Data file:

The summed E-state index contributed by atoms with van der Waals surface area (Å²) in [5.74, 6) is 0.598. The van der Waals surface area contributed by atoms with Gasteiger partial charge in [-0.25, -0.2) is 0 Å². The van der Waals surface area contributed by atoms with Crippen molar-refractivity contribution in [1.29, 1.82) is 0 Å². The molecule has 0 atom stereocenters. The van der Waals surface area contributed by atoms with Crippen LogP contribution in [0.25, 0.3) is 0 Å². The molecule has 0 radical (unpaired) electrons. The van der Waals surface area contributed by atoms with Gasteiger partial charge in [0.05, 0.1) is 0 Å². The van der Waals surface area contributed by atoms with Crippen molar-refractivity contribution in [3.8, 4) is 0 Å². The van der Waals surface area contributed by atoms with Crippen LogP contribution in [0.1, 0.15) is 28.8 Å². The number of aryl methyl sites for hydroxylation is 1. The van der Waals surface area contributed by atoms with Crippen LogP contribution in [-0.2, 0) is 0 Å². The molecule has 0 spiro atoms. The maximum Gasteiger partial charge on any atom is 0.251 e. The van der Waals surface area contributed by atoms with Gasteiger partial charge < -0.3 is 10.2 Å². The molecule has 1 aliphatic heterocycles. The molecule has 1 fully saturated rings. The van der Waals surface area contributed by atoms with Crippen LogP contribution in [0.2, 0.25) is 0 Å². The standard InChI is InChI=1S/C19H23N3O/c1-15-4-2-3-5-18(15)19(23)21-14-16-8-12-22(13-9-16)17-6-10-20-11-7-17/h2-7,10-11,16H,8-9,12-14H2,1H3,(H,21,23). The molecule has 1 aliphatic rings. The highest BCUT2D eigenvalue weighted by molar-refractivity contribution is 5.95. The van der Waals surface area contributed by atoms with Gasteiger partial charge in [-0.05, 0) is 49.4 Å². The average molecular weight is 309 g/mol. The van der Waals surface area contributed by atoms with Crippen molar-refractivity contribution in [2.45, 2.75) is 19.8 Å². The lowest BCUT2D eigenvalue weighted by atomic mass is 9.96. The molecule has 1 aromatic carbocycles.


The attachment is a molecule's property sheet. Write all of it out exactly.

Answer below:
The summed E-state index contributed by atoms with van der Waals surface area (Å²) in [5.74, 6) is 0.598. The van der Waals surface area contributed by atoms with Gasteiger partial charge in [-0.25, -0.2) is 0 Å². The van der Waals surface area contributed by atoms with Crippen molar-refractivity contribution in [1.29, 1.82) is 0 Å². The molecule has 0 atom stereocenters. The van der Waals surface area contributed by atoms with Crippen LogP contribution in [0.25, 0.3) is 0 Å². The molecule has 0 radical (unpaired) electrons. The van der Waals surface area contributed by atoms with Gasteiger partial charge in [0.05, 0.1) is 0 Å². The van der Waals surface area contributed by atoms with Crippen molar-refractivity contribution in [3.8, 4) is 0 Å². The van der Waals surface area contributed by atoms with Crippen LogP contribution in [0.1, 0.15) is 28.8 Å². The number of aryl methyl sites for hydroxylation is 1. The van der Waals surface area contributed by atoms with Crippen LogP contribution in [-0.2, 0) is 0 Å². The molecule has 0 spiro atoms. The maximum Gasteiger partial charge on any atom is 0.251 e. The van der Waals surface area contributed by atoms with Gasteiger partial charge < -0.3 is 10.2 Å². The molecule has 1 aliphatic heterocycles. The molecule has 1 fully saturated rings. The van der Waals surface area contributed by atoms with Crippen LogP contribution in [0.2, 0.25) is 0 Å². The standard InChI is InChI=1S/C19H23N3O/c1-15-4-2-3-5-18(15)19(23)21-14-16-8-12-22(13-9-16)17-6-10-20-11-7-17/h2-7,10-11,16H,8-9,12-14H2,1H3,(H,21,23). The molecule has 1 aliphatic rings. The highest BCUT2D eigenvalue weighted by molar-refractivity contribution is 5.95. The van der Waals surface area contributed by atoms with Gasteiger partial charge in [-0.05, 0) is 49.4 Å². The average molecular weight is 309 g/mol. The van der Waals surface area contributed by atoms with Crippen molar-refractivity contribution in [2.45, 2.75) is 19.8 Å². The lowest BCUT2D eigenvalue weighted by atomic mass is 9.96. The molecule has 1 aromatic carbocycles.